Artists exhibiting at the Art Gallery of New South Wales’ Embassy of Spirits will explore the intersection between the spiritual and the philosophical, including works concerned with personal and religious rituals. Works presented at the Embassy of Spirits by Johanna Calle, Sheila Hicks, Nyapanyapa Yunupingu, Jumana Manna, Sudarshan Shetty, and Taro Shinoda can also be considered in conversation with the Gallery’s rich collection of Asian and Indigenous Australian artworks.
At Carriageworks, the Embassy of Disappearance brings together works by artists exploring themes of absence and memory, including disappearing languages, histories, currencies and landscapes. Artists presenting work at this Embassy include Lauren Brincat, Neha Choksi, Yannick Dauby and Wan-Shuen Tsai, Yuta Nakamura, Otobong Nkanga, Mike Parr, Bernardo Ortiz, and Apichatpong Weerasethakul.
The Museum of Contemporary Art Australia will host the Embassy of Translation, bringing together a selection of works that contextualise historical positions, concepts and artefacts, alongside contemporary concerns and working methods. While relying on a range of different strategies, each work considers history as one material among others, restaging and reimagining it as part of the process. Artists presenting work at the MCA include Nina Beier, Daniel Boyd, Noa Eshkol, Helen Marten, and Dayanita Singh.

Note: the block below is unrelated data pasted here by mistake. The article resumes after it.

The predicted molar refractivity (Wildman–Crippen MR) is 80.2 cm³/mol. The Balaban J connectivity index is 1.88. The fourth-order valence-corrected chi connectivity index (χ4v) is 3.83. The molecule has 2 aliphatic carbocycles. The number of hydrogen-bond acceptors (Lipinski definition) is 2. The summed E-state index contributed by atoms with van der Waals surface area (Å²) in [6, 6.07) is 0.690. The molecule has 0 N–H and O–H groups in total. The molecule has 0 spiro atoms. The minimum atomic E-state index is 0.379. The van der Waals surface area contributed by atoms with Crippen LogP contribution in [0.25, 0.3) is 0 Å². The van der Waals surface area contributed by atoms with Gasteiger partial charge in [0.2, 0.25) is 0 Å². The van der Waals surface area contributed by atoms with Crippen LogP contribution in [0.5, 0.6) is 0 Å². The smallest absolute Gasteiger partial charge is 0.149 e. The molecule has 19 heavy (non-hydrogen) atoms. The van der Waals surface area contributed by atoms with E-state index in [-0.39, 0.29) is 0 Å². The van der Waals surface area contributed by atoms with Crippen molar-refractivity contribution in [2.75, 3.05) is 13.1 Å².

The Embassy of Non-Participation will be located at Artspace in Woolloomooloo, a former artists’ squat now renowned as a site for experimentation. For the 20th Biennale of Sydney, artist duo Karen Mirza and Brad Butler will take over Artspace, considering how the act of ‘non-participation’ might also be an active and critical position.
The Embassy of Stanislaw Lem presents a project by Heman Chong within a small bookshop. Chong’s work will develop out of a process of accumulation; gathering together second-hand copies of Polish science fiction author Stanislaw Lem’s books (in both English and Polish), which will be available for visitors to both peruse and purchase.
Mortuary Station will become the Embassy of Transition, presenting artists whose works engage with the cycles of life and death, as well as with rites of passage. The Embassy is inspired by the unique venue that was a former Victorian-era train station used solely for funerary purposes. Exhibiting artists at this Embassy include Marco Chiandetti and Charwei Tsai.
In addition to the seven venues, a series of in-between projects have been commissioned for the 20th Biennale of Sydney including a project by artist collective Brown Council (Frances Barrett, Kate Blackmore, Kelly Doley and Diana Smith). Brown Council’s new participatory performance is about how we recall the past and imagine the future.
By remembering moments from performances in the here-and-now the artists are making a revised history of performance, and at the same time revealing how history is constructed: through stories, memories, and rumours.
“Stephanie’s program for the 20th edition of the Biennale of Sydney captures the essence of our vision,” says Ben Strout, Chief Executive Officer, Biennale of Sydney. “We’re working with fantastic artists from around the world, exhibiting inside established cultural organisations while also inhabiting new and surprising sites across the city.”
Image: Lee Mingwei, Guernica in Sand, 2006 and 2015. Mixed-media interactive installation, sand, wooden island, and lighting